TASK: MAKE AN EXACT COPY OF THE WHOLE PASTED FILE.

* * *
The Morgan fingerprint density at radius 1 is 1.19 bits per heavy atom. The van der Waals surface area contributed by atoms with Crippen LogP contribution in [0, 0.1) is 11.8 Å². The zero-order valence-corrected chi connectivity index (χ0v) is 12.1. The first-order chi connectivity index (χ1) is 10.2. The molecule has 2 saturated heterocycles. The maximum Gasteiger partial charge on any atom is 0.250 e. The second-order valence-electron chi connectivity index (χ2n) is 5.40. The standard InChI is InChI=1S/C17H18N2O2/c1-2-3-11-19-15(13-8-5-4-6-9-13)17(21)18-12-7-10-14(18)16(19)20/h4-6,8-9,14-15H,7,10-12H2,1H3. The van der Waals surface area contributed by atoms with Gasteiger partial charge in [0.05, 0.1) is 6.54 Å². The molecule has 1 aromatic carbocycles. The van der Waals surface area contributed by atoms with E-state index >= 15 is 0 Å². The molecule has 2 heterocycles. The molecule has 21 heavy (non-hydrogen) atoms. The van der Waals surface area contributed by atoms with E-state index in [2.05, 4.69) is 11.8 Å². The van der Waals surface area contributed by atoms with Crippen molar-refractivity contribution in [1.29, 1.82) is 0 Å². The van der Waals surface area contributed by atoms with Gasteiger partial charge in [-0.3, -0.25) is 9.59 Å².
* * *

The Morgan fingerprint density at radius 1 is 1.19 bits per heavy atom. The van der Waals surface area contributed by atoms with Crippen LogP contribution in [0, 0.1) is 11.8 Å². The zero-order valence-corrected chi connectivity index (χ0v) is 12.1. The first-order chi connectivity index (χ1) is 10.2. The molecule has 2 saturated heterocycles. The maximum Gasteiger partial charge on any atom is 0.250 e. The second-order valence-electron chi connectivity index (χ2n) is 5.40. The standard InChI is InChI=1S/C17H18N2O2/c1-2-3-11-19-15(13-8-5-4-6-9-13)17(21)18-12-7-10-14(18)16(19)20/h4-6,8-9,14-15H,7,10-12H2,1H3. The van der Waals surface area contributed by atoms with Gasteiger partial charge in [0.05, 0.1) is 6.54 Å². The molecule has 1 aromatic carbocycles. The van der Waals surface area contributed by atoms with E-state index >= 15 is 0 Å². The molecule has 2 heterocycles. The molecule has 21 heavy (non-hydrogen) atoms. The van der Waals surface area contributed by atoms with E-state index in [2.05, 4.69) is 11.8 Å². The van der Waals surface area contributed by atoms with Crippen molar-refractivity contribution in [1.29, 1.82) is 0 Å². The van der Waals surface area contributed by atoms with Gasteiger partial charge in [-0.3, -0.25) is 9.59 Å².